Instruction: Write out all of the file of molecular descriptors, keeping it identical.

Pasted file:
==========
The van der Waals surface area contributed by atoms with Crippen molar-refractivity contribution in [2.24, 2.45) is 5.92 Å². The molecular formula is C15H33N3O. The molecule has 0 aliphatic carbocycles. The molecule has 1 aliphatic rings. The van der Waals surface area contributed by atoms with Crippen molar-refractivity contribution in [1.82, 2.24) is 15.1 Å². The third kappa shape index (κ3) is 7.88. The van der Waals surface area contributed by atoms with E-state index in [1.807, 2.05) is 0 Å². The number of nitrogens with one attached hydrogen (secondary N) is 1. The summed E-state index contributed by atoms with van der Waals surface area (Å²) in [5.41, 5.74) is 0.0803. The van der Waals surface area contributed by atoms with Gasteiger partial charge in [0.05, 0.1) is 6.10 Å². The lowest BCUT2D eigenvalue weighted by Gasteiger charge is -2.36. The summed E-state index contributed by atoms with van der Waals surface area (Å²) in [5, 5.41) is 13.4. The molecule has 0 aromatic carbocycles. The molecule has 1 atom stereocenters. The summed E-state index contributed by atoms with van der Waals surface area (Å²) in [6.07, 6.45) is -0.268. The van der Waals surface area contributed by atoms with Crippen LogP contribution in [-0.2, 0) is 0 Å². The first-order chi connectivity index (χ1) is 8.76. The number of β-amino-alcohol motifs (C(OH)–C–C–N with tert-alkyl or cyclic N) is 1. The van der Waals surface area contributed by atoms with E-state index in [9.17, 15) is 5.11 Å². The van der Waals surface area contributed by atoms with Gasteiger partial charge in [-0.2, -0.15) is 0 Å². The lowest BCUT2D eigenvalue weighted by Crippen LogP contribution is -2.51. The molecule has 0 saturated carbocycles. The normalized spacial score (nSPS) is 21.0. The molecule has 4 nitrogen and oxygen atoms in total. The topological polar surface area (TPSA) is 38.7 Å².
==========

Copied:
The van der Waals surface area contributed by atoms with Crippen molar-refractivity contribution in [2.24, 2.45) is 5.92 Å². The molecular formula is C15H33N3O. The molecule has 0 aliphatic carbocycles. The molecule has 1 aliphatic rings. The van der Waals surface area contributed by atoms with Crippen molar-refractivity contribution in [1.82, 2.24) is 15.1 Å². The third kappa shape index (κ3) is 7.88. The van der Waals surface area contributed by atoms with E-state index in [1.807, 2.05) is 0 Å². The number of nitrogens with one attached hydrogen (secondary N) is 1. The summed E-state index contributed by atoms with van der Waals surface area (Å²) in [5.41, 5.74) is 0.0803. The van der Waals surface area contributed by atoms with Gasteiger partial charge in [0.05, 0.1) is 6.10 Å². The lowest BCUT2D eigenvalue weighted by Gasteiger charge is -2.36. The summed E-state index contributed by atoms with van der Waals surface area (Å²) in [5, 5.41) is 13.4. The molecule has 0 aromatic carbocycles. The molecule has 1 atom stereocenters. The summed E-state index contributed by atoms with van der Waals surface area (Å²) in [6.07, 6.45) is -0.268. The van der Waals surface area contributed by atoms with Crippen LogP contribution in [-0.2, 0) is 0 Å². The first-order chi connectivity index (χ1) is 8.76. The number of β-amino-alcohol motifs (C(OH)–C–C–N with tert-alkyl or cyclic N) is 1. The van der Waals surface area contributed by atoms with E-state index in [9.17, 15) is 5.11 Å². The van der Waals surface area contributed by atoms with Gasteiger partial charge in [-0.2, -0.15) is 0 Å². The lowest BCUT2D eigenvalue weighted by Crippen LogP contribution is -2.51. The molecule has 0 saturated carbocycles. The normalized spacial score (nSPS) is 21.0. The molecule has 4 nitrogen and oxygen atoms in total. The topological polar surface area (TPSA) is 38.7 Å².